Wednesday, October 16, 2013

Getting Naked

Getting naked results in several emotions, most of which are generally considered to be undesirable. One is vulnerable in that they are totally known by someone. There is no way of hiding and no protection. Being naked, however, can also be liberating and relieving. The pressure to conceal is gone and is replaced by a trust in the person to which one is revealed. Getting naked is not always physical, either. Revealing honestly one’s true feelings and self is also a form of nakedness.
In They Who Do Not Grieve, nakedness is avoided by most at all costs. Secrets abound and the threat of revealing past shame prevents the characters from allowing themselves to truly be known. Knowing the relief of honestly sharing oneself comes with an inherent risk of embarrassment and shame. For some characters, like Fue, the price of shame is low compared to the benefit of freedom. After having been oppressed for years by her mother’s obsession with pride and extreme fear of shame, Fue wants to reveal herself both physically and emotionally. She is driven from her native culture and seeks the approval of white men so that she can reveal herself to them without feeling the judgment of her people and her culture.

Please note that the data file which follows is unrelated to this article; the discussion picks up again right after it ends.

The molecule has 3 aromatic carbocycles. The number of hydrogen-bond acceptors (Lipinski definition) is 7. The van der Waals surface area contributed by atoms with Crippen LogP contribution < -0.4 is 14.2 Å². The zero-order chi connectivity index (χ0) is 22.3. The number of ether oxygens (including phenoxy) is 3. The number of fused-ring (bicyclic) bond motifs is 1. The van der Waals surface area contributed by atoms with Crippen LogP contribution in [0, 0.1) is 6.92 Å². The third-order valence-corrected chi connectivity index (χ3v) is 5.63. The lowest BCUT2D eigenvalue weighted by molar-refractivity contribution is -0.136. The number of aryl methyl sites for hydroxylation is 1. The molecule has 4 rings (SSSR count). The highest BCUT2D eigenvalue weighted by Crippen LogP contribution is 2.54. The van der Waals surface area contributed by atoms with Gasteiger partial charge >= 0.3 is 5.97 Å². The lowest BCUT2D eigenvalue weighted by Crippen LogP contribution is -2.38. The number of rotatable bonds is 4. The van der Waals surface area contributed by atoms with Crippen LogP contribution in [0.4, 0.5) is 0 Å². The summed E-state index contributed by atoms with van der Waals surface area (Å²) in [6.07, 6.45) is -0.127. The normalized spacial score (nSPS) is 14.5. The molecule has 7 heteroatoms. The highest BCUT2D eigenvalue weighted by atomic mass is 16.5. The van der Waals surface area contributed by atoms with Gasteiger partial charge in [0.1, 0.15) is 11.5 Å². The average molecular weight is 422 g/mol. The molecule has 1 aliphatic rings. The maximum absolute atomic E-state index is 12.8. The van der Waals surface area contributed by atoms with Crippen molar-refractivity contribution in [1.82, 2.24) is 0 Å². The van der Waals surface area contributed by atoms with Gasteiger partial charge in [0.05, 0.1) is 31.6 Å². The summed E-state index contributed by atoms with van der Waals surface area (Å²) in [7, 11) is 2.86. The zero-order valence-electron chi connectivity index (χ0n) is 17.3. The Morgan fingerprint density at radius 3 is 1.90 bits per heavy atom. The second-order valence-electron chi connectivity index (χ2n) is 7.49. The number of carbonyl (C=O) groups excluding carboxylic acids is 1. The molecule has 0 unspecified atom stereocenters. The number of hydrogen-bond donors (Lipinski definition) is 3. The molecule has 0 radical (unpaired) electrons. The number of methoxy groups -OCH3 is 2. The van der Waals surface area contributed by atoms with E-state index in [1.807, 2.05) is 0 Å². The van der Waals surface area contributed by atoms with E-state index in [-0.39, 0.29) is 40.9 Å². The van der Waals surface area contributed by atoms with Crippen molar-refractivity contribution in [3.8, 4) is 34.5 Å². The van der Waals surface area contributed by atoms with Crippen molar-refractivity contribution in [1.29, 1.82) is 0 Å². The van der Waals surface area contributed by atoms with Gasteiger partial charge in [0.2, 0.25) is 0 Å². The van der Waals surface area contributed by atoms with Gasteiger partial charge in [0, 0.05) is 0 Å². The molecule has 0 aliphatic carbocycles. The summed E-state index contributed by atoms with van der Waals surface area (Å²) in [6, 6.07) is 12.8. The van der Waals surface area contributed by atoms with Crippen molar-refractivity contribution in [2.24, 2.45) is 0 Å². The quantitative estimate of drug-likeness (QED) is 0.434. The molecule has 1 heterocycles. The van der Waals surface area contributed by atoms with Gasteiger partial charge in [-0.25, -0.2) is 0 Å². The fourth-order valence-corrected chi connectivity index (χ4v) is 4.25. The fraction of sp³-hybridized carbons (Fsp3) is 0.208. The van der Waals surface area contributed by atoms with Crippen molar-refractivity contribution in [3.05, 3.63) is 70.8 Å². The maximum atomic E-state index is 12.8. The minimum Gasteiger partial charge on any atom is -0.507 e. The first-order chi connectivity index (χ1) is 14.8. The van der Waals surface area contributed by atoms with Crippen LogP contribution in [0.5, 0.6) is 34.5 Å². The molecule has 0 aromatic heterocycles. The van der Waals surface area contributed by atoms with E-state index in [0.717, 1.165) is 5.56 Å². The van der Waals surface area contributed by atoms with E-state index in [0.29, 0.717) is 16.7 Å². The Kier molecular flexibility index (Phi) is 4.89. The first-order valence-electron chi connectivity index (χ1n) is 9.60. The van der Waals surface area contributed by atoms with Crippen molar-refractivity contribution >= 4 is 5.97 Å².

Tausi, however, lives with the shame of her tattoo, something that usually would provide comfort. It is said that a woman with a tattoo never feels truly naked because she is protected, but Tausi feels constantly naked because of her tattoo. The constant reminder of the suffering of Lalolagi eats away at Tausi. This shame is more than she can bear and her nakedness pains her instead of setting her free. Instead, she embraces pride to the extent that she oppresses herself and her children. Because of her permanent shame she clings to pride to hide what she hates. She builds walls to hide her nakedness, but can never hide her shame.

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